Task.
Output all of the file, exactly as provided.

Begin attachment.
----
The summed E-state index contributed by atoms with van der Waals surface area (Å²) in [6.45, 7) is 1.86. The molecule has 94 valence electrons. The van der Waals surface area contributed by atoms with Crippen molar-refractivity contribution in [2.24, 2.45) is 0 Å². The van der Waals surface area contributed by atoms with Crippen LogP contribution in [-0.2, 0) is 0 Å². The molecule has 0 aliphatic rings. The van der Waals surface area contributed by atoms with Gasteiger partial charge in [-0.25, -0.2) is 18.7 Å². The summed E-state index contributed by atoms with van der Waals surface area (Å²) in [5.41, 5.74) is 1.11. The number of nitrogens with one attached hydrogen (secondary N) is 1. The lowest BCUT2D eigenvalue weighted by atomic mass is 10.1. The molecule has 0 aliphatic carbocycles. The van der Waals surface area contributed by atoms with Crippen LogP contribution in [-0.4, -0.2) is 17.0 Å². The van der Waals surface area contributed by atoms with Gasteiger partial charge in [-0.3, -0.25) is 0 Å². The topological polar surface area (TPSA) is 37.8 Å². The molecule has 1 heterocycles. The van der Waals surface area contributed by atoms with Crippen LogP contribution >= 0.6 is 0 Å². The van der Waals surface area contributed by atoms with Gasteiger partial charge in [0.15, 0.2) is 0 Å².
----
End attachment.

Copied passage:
The summed E-state index contributed by atoms with van der Waals surface area (Å²) in [6.45, 7) is 1.86. The molecule has 94 valence electrons. The van der Waals surface area contributed by atoms with Crippen molar-refractivity contribution in [2.24, 2.45) is 0 Å². The van der Waals surface area contributed by atoms with Crippen LogP contribution in [-0.2, 0) is 0 Å². The molecule has 0 aliphatic rings. The van der Waals surface area contributed by atoms with Gasteiger partial charge in [-0.25, -0.2) is 18.7 Å². The summed E-state index contributed by atoms with van der Waals surface area (Å²) in [5.41, 5.74) is 1.11. The number of nitrogens with one attached hydrogen (secondary N) is 1. The lowest BCUT2D eigenvalue weighted by atomic mass is 10.1. The molecule has 0 aliphatic carbocycles. The van der Waals surface area contributed by atoms with Crippen LogP contribution in [-0.4, -0.2) is 17.0 Å². The van der Waals surface area contributed by atoms with Gasteiger partial charge in [-0.3, -0.25) is 0 Å². The topological polar surface area (TPSA) is 37.8 Å². The molecule has 1 heterocycles. The van der Waals surface area contributed by atoms with Crippen LogP contribution >= 0.6 is 0 Å². The van der Waals surface area contributed by atoms with Gasteiger partial charge in [0.15, 0.2) is 0 Å².